In addition, the blueprint of recently signed 7.2 billion U.S. dollars revolutionary ML-1 project between China and Pakistan – including singular features such as doubling of Karachi-Peshawar track, uplifting the number of passenger from 55 to 80 million and a five-fold increase in cargo load to 25 million tons – provides Pakistan Railways to veer from losses to profitability, produce 174,000 direct jobs and fasten its progress toward automation and digitalization.

While the facelift of the critical national institution would assist Railways in regaining the confidence of passengers, it will ease pressure on the Pakistan economy that has been gridlocked over allocation of substantial amounts on accounts of subsidies, cash development loans and equity injections for the survival and operations of public sector enterprises.

A ceremony celebrating Pakistan's Independence Day, Lahore, Pakistan, August 14, 2016. /Xinhua

A ceremony celebrating Pakistan's Independence Day, Lahore, Pakistan, August 14, 2016. /Xinhua

The CPEC gives Pakistan a peerless edge to rapidly improve its social and economic development as well as fast-track self-reliance through industrialization. 

While it can prove a growth-puller in the time of global recession, the establishment of special economic zones (SEZs) and other infrastructure projects have a great potential to push Pakistan's GDP growth close to seven percent and breed skilled workers.

As the toxic fallouts of the COVID-19 continue to bite Pakistan, the efforts to elevate the stature of CPEC by relocating technology and industry could support the plunging domestic economy, flood lurching job market, pull international investments, cut import bill, fortify foreign exchange reserves and assist in paying back foreign loans.

Last year, a study by Islamabad-based research edifice found SEZs are likely to create 575,000 direct and over one million indirect jobs in just four of the nine proposed economic zones.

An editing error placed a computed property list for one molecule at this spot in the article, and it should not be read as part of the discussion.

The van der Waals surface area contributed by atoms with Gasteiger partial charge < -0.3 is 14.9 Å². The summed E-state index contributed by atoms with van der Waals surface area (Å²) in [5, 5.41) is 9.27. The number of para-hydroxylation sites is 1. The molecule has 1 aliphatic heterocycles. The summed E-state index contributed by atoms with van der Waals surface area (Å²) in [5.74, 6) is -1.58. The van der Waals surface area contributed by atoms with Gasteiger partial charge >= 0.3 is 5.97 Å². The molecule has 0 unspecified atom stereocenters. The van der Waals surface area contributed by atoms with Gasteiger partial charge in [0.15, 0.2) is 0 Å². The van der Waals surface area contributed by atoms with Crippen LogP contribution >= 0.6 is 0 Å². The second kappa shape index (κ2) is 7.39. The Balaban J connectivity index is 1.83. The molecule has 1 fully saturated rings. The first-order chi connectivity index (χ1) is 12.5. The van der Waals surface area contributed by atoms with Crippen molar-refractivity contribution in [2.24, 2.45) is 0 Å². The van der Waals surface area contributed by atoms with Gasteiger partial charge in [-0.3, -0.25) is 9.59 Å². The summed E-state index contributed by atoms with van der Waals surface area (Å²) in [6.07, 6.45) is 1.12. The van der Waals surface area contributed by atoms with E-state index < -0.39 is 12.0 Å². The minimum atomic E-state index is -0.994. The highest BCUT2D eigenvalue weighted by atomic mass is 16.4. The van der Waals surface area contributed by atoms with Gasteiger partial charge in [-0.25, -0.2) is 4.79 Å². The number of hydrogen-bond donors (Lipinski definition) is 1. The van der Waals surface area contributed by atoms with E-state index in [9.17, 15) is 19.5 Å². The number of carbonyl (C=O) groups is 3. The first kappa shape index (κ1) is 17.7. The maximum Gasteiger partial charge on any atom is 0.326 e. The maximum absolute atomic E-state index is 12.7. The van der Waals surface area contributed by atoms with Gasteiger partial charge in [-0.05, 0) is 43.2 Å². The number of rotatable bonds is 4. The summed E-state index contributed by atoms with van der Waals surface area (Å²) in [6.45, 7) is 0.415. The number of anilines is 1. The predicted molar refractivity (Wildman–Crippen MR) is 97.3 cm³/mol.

So, it's all set for Pakistan youth bulges to employ their skills in the fields of chemicals, ceramics, electrical appliances, pharmaceuticals, light engineering, marble, plastic and packing, gem and jewelry, food processing and steel industries and play an important role in reviving the country's economy.

However, in the face of CPEC's gradually maturing benefits, there is a dire need to swiftly overcome procedural delays and technical issues like Rashakai SEZ, whose groundbreaking has been deferred by nearly six months. 

What's more, the government ought to settle tariff issues with Chinese energy firms in a polite way since any chaffing can put Beijing in an awkward position against their companies and it might also thwart more investments from other foreign investors.

After launching CPEC phase-2, the improvident and redundant arguments within Pakistan about the proximity of the project with the economy must end too, as proceeding on the corridor is assiduously in Pakistan's interest. At this time, any kind of misperception would hold back industrialization advancement and chop up years of hard work and overall progression of the project.

Finally, the U.S. bears no prerogative to disseminate misleading statements, raise doubts, or grill Pakistan on the transparency of the CPEC projects. 

It is purely a bilateral economic and infrastructure agreement between Beijing and Islamabad and Washington may better leave it at the disposal of the two all-weather allies how they drive the project.

(If you want to contribute and have specific expertise, please contact us at opinions@cgtn.com.)